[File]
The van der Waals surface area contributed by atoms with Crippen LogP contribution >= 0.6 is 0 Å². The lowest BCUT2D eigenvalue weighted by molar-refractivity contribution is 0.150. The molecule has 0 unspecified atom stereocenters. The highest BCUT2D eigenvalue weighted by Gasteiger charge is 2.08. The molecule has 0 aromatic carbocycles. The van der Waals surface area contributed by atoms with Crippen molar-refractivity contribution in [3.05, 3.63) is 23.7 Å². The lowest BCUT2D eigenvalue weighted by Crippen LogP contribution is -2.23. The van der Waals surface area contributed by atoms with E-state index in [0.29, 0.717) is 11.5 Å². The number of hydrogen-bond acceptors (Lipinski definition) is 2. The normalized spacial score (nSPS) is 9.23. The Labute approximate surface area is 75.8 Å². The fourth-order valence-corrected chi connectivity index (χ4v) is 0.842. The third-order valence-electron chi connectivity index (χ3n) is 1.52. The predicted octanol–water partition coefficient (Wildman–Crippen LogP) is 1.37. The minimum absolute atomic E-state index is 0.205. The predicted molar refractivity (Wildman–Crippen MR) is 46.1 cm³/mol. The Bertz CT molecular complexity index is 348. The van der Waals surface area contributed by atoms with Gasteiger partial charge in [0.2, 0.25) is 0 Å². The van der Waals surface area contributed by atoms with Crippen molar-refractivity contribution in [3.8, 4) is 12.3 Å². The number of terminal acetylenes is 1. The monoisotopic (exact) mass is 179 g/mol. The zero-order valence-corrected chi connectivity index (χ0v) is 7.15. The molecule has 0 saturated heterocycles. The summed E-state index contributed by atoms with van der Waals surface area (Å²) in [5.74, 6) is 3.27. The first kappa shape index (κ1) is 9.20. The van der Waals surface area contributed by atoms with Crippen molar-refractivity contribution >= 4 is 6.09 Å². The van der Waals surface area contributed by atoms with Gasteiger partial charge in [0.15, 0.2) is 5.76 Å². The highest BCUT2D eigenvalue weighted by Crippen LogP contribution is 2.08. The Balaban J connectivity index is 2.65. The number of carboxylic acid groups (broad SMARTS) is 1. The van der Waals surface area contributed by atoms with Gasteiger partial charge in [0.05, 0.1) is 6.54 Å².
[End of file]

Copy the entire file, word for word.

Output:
The van der Waals surface area contributed by atoms with Crippen LogP contribution >= 0.6 is 0 Å². The lowest BCUT2D eigenvalue weighted by molar-refractivity contribution is 0.150. The molecule has 0 unspecified atom stereocenters. The highest BCUT2D eigenvalue weighted by Gasteiger charge is 2.08. The molecule has 0 aromatic carbocycles. The van der Waals surface area contributed by atoms with Crippen molar-refractivity contribution in [3.05, 3.63) is 23.7 Å². The lowest BCUT2D eigenvalue weighted by Crippen LogP contribution is -2.23. The van der Waals surface area contributed by atoms with E-state index in [0.29, 0.717) is 11.5 Å². The number of hydrogen-bond acceptors (Lipinski definition) is 2. The normalized spacial score (nSPS) is 9.23. The Labute approximate surface area is 75.8 Å². The fourth-order valence-corrected chi connectivity index (χ4v) is 0.842. The third-order valence-electron chi connectivity index (χ3n) is 1.52. The predicted octanol–water partition coefficient (Wildman–Crippen LogP) is 1.37. The minimum absolute atomic E-state index is 0.205. The predicted molar refractivity (Wildman–Crippen MR) is 46.1 cm³/mol. The Bertz CT molecular complexity index is 348. The van der Waals surface area contributed by atoms with Gasteiger partial charge in [0.2, 0.25) is 0 Å². The van der Waals surface area contributed by atoms with Crippen molar-refractivity contribution in [3.8, 4) is 12.3 Å². The number of terminal acetylenes is 1. The monoisotopic (exact) mass is 179 g/mol. The zero-order valence-corrected chi connectivity index (χ0v) is 7.15. The molecule has 0 saturated heterocycles. The summed E-state index contributed by atoms with van der Waals surface area (Å²) in [5.74, 6) is 3.27. The first kappa shape index (κ1) is 9.20. The van der Waals surface area contributed by atoms with Crippen molar-refractivity contribution >= 4 is 6.09 Å². The van der Waals surface area contributed by atoms with Gasteiger partial charge in [0.15, 0.2) is 5.76 Å². The highest BCUT2D eigenvalue weighted by Crippen LogP contribution is 2.08. The Balaban J connectivity index is 2.65. The number of carboxylic acid groups (broad SMARTS) is 1. The van der Waals surface area contributed by atoms with Gasteiger partial charge in [0.05, 0.1) is 6.54 Å².